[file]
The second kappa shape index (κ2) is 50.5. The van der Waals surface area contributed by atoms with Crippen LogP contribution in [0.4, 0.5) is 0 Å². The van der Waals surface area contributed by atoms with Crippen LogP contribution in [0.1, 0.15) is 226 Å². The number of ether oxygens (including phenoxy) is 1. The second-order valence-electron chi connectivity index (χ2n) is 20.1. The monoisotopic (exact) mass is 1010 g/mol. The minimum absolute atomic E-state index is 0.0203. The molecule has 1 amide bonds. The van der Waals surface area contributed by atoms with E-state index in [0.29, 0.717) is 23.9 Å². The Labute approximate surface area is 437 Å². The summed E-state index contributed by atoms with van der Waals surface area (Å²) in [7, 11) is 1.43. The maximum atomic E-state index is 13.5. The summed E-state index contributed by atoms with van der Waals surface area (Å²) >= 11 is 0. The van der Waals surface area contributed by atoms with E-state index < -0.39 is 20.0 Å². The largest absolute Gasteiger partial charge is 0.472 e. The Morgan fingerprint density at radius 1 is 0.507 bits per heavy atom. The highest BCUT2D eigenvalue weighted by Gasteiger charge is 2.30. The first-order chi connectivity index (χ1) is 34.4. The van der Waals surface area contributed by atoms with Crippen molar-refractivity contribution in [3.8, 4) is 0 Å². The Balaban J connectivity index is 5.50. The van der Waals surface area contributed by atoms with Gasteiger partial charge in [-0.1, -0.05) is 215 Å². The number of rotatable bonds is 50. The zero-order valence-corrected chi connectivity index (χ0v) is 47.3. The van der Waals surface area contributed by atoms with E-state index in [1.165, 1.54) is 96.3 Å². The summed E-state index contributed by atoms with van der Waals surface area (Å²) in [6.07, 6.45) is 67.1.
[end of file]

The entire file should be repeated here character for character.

The second kappa shape index (κ2) is 50.5. The van der Waals surface area contributed by atoms with Crippen LogP contribution in [0.4, 0.5) is 0 Å². The van der Waals surface area contributed by atoms with Crippen LogP contribution in [0.1, 0.15) is 226 Å². The number of ether oxygens (including phenoxy) is 1. The second-order valence-electron chi connectivity index (χ2n) is 20.1. The monoisotopic (exact) mass is 1010 g/mol. The minimum absolute atomic E-state index is 0.0203. The molecule has 1 amide bonds. The van der Waals surface area contributed by atoms with E-state index in [0.29, 0.717) is 23.9 Å². The Labute approximate surface area is 437 Å². The summed E-state index contributed by atoms with van der Waals surface area (Å²) in [7, 11) is 1.43. The maximum atomic E-state index is 13.5. The summed E-state index contributed by atoms with van der Waals surface area (Å²) >= 11 is 0. The van der Waals surface area contributed by atoms with E-state index < -0.39 is 20.0 Å². The largest absolute Gasteiger partial charge is 0.472 e. The Morgan fingerprint density at radius 1 is 0.507 bits per heavy atom. The highest BCUT2D eigenvalue weighted by Gasteiger charge is 2.30. The first-order chi connectivity index (χ1) is 34.4. The van der Waals surface area contributed by atoms with Crippen molar-refractivity contribution in [3.8, 4) is 0 Å². The Balaban J connectivity index is 5.50. The van der Waals surface area contributed by atoms with Gasteiger partial charge in [-0.1, -0.05) is 215 Å². The number of rotatable bonds is 50. The zero-order valence-corrected chi connectivity index (χ0v) is 47.3. The van der Waals surface area contributed by atoms with E-state index in [1.165, 1.54) is 96.3 Å². The summed E-state index contributed by atoms with van der Waals surface area (Å²) in [6.07, 6.45) is 67.1.